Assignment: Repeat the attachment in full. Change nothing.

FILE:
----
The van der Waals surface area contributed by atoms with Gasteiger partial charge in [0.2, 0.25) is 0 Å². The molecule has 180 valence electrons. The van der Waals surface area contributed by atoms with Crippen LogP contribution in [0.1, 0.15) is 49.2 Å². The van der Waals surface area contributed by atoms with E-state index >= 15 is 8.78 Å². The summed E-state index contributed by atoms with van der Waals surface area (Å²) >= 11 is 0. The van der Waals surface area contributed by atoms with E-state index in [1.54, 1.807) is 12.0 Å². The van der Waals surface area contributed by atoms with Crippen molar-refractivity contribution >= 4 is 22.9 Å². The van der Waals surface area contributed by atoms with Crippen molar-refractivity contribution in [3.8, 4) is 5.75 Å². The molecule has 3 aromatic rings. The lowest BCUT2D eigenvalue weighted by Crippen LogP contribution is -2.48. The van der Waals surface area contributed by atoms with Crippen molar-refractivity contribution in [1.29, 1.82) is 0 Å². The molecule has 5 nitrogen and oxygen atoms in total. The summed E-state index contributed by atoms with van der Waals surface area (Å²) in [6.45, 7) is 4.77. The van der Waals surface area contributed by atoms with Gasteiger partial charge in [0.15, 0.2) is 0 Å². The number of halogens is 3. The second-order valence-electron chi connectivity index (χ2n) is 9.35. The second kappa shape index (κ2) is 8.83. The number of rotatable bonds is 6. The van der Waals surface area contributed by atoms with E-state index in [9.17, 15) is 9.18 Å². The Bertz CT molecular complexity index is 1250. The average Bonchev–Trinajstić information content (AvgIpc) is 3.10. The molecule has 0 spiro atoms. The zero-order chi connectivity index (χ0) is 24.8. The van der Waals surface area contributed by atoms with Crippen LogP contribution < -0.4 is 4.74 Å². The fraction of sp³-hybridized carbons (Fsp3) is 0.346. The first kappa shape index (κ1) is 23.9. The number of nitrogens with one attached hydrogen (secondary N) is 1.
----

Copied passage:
The van der Waals surface area contributed by atoms with Gasteiger partial charge in [0.2, 0.25) is 0 Å². The molecule has 180 valence electrons. The van der Waals surface area contributed by atoms with Crippen LogP contribution in [0.1, 0.15) is 49.2 Å². The van der Waals surface area contributed by atoms with E-state index >= 15 is 8.78 Å². The summed E-state index contributed by atoms with van der Waals surface area (Å²) >= 11 is 0. The van der Waals surface area contributed by atoms with E-state index in [1.54, 1.807) is 12.0 Å². The van der Waals surface area contributed by atoms with Crippen molar-refractivity contribution >= 4 is 22.9 Å². The van der Waals surface area contributed by atoms with Crippen molar-refractivity contribution in [3.8, 4) is 5.75 Å². The molecule has 3 aromatic rings. The lowest BCUT2D eigenvalue weighted by Crippen LogP contribution is -2.48. The van der Waals surface area contributed by atoms with Crippen molar-refractivity contribution in [1.29, 1.82) is 0 Å². The molecule has 5 nitrogen and oxygen atoms in total. The summed E-state index contributed by atoms with van der Waals surface area (Å²) in [6.45, 7) is 4.77. The van der Waals surface area contributed by atoms with Gasteiger partial charge in [0.15, 0.2) is 0 Å². The number of halogens is 3. The second-order valence-electron chi connectivity index (χ2n) is 9.35. The second kappa shape index (κ2) is 8.83. The number of rotatable bonds is 6. The van der Waals surface area contributed by atoms with E-state index in [9.17, 15) is 9.18 Å². The Bertz CT molecular complexity index is 1250. The average Bonchev–Trinajstić information content (AvgIpc) is 3.10. The molecule has 0 spiro atoms. The zero-order chi connectivity index (χ0) is 24.8. The van der Waals surface area contributed by atoms with Crippen LogP contribution < -0.4 is 4.74 Å². The fraction of sp³-hybridized carbons (Fsp3) is 0.346. The first kappa shape index (κ1) is 23.9. The number of nitrogens with one attached hydrogen (secondary N) is 1.